There were a couple of events this year that will impact Government Contractors in the future relative to the False Claims Act. The False Claims Act (US Code, Title 31, Para 3729) is the regulation that imposes a liability on anyone who "knowingly presents, or causes to be presented, a false or fraudulent claim for payment or approval." The law specifies "any person" that knows so this is open for some interpretation but includes both prime and subcontractors. The liability can be stiff as it involves a financial penalty of $5,000 to $10,000 plus 3 times the damages suffered by the Government due to the false claim plus liability to cover the cost of civil actions by the government. In addition, the government will most probably debar a contractor that is found to be in violation of the False Claims Act. The two events this summer of interest were:1) The Supreme Court issued a decision in the case Universal Health Services v. United States ex rel. Escobar. This decision found that under some circumstances, a contractor may be found liable for a violation of the FCA under the "implied certification theory". In this case the contractor made some representations about the goods or services provided in addition to requesting payment. Since the act doesn't really define what "fraudulent" means, this decision will help with the definition of this term. In this case, there were some implied qualifications/certifications of individuals providing the services that were not complied with and as a result the contractor was found to be in violation of the False Claims Act.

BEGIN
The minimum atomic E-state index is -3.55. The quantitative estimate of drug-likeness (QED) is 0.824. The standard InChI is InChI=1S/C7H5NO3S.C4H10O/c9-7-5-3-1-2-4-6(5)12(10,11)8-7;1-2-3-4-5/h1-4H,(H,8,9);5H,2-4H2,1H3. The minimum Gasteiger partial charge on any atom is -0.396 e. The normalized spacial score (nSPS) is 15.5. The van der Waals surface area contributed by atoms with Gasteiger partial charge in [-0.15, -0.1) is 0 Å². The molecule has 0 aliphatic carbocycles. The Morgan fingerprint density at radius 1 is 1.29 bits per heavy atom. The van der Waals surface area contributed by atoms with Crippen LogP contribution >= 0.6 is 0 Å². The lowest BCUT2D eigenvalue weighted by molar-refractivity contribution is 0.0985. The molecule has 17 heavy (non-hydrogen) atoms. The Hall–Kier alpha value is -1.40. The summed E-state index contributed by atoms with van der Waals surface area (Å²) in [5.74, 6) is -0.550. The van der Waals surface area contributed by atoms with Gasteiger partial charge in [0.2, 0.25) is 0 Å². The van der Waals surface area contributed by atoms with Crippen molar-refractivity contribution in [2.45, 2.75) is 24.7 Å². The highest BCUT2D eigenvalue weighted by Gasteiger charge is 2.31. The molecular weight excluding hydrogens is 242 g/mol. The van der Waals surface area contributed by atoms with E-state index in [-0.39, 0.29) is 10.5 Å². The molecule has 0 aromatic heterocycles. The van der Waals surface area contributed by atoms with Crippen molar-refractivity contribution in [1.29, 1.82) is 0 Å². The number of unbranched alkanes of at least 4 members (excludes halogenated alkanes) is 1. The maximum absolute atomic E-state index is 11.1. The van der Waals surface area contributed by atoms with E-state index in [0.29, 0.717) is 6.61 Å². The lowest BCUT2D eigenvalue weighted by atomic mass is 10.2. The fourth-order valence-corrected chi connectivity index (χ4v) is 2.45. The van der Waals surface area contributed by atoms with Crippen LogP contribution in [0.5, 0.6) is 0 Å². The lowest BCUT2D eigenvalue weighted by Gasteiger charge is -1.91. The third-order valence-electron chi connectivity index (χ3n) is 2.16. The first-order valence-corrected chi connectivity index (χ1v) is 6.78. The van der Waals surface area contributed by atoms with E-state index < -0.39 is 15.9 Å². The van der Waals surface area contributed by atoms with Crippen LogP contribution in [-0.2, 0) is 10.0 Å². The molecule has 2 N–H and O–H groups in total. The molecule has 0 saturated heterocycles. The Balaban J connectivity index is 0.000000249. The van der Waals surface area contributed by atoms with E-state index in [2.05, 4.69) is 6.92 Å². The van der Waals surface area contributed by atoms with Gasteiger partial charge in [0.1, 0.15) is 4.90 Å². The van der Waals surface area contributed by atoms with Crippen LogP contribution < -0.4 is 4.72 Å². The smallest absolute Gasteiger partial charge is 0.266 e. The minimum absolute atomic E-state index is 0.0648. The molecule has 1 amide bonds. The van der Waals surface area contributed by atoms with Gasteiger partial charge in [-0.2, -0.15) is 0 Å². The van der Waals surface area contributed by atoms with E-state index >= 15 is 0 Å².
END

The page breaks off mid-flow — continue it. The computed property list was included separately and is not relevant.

2) As of August 1st, 2016, the penalties for violation of the False Claims Act roughly doubled from $5,500-$11,000 to $10,781.40-$21,562.80. There is still the liability of 3 times the damages to be added to these fines in place.
As noted above, there are terms in the law (like "fraudulent") that are not well defined and court actions like this will add to the interpretation of the law. There are other terms in the law, such as "any person". This is fairly broad as well and can include not only a prime contractor but a subcontractor as well.
So why do I bring this up? Just for general interest? Not exactly. I think it makes sense for all contractors and subcontractors to re-evaluate their policies and standard practices relative to ethics and government contracting. Things like timekeeping and recording of project costs in accordance with the contract requirements are issues that could cause problems relative to this act. For instance, if a contractor does not have accurate timekeeping records for all employees in accordance with FAR and DCAA requirements, how can they submit invoices for either time and material contract or cost plus contract payments? Is that a violation of the False Claims Act? Technically, yes it is a violation. If a prime contractor subcontracts part of the work on the contract, and fails to pass down the requirements to the subcontractor, and then a product or service is delivered to the prime and subsequently to the government, is that a violation? If the contractor's accounting system does not accurately, and within the contract terms like FAR part 31, record costs accurately, is this a violation? If time records of employees are not maintained in a manner specified by the government, including all employees recording all time, is this a violation?
These and other compliance issues are sometimes not clear to a firm that is not well seasoned in government contracting regulations. The risk obviously is going up, with increased penalties in play. The risk also increases with the size and type of contract that a company has with the government. All government contractors should re-evaluate their policies and procedures and actions to make sure they are in compliance. Small companies should seek professional help to help keep them from making mistakes with compliance and potential False Claims Act violations.